Corporal punishment still allowed despite UN commission’s report

Maltese law does not preclude beatings in homes as long that it is done 'within reasonable limits'

Ten months after the UN Committee on the Rights of the Child called on Malta to remove corporal punishment, no steps have been taken yet to table an amendment in the laws.

Currently, Maltese law prohibits children from being physically beaten in schools, but the law does not preclude beating in homes, as long as this is done ‘within reasonable limits.’

Malta’s stand on this issue has long been criticised, particularly by numerous experts in the field and even by the Children’s Commissioner Helen D’Amato.

Contacted by sister newspaper Illum, D’Amato insisted that beatings are never the solution for discipline, and argued that they have long promoted positive upbringing with parents.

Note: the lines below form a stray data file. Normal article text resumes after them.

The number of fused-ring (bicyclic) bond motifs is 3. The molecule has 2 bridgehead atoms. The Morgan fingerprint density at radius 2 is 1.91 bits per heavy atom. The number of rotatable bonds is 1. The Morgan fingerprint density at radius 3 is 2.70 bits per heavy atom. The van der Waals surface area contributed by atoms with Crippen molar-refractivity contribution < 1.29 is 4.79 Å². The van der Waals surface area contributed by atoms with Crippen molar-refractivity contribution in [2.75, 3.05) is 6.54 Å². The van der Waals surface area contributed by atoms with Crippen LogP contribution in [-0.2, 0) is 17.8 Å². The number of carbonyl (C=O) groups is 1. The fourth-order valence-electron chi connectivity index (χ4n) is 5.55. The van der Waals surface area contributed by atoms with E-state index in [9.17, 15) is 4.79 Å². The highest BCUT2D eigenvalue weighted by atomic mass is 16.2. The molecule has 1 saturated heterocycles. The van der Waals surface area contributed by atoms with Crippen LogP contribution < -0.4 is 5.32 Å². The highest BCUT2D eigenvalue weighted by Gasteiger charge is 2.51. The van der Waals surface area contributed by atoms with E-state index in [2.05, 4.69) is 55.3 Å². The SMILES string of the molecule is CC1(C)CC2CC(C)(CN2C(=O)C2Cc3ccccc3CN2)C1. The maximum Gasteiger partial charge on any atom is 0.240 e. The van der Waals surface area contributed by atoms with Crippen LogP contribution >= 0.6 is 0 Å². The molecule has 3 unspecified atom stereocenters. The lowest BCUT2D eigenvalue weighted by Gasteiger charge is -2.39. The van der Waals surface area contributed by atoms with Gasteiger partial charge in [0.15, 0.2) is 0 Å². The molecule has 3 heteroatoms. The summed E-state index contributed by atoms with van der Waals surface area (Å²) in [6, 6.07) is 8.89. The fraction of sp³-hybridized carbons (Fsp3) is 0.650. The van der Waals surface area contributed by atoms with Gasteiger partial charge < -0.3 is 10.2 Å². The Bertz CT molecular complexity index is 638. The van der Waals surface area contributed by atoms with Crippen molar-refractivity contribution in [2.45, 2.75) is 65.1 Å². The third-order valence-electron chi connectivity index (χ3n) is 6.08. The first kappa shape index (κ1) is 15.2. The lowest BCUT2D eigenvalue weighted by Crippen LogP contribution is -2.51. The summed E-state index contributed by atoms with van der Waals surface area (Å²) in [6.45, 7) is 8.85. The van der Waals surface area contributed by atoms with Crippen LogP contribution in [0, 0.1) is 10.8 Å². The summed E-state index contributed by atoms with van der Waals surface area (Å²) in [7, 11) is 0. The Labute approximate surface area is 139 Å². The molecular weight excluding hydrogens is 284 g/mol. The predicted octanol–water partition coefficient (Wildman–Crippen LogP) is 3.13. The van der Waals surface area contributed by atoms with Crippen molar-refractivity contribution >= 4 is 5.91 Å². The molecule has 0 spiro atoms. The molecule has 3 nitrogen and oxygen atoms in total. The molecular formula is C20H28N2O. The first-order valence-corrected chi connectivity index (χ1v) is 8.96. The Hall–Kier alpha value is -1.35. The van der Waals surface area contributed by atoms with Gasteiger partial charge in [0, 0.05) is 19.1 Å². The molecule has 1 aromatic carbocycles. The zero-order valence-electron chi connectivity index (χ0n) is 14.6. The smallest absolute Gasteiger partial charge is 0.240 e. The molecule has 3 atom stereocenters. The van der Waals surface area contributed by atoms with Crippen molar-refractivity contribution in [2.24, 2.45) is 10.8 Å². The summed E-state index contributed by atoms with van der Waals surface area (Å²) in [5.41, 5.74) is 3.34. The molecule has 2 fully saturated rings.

‘Our office has long called for the amendment of the reasonable chastisement law, as currently it does not prohibit all forms of beatings. The law must insist that no physical punishment is accepted. We are stressing that we have zero tolerance to the use of violence,’ Children’s commissioner, Helen D’Amato told ILLUM newspaper.

The Ministry for Family is preparing a charter for children rights and the introduction of a comprehensive legal framework through the introduction of a Children’s Act.

However, quizzed on whether this act will prohibit corporal punishment, a ministry spokesperson dribbled the question and merely said that “this Act will include rights and laws which would give children a true voice in society.”

Read more in today’s issue of ILLUM.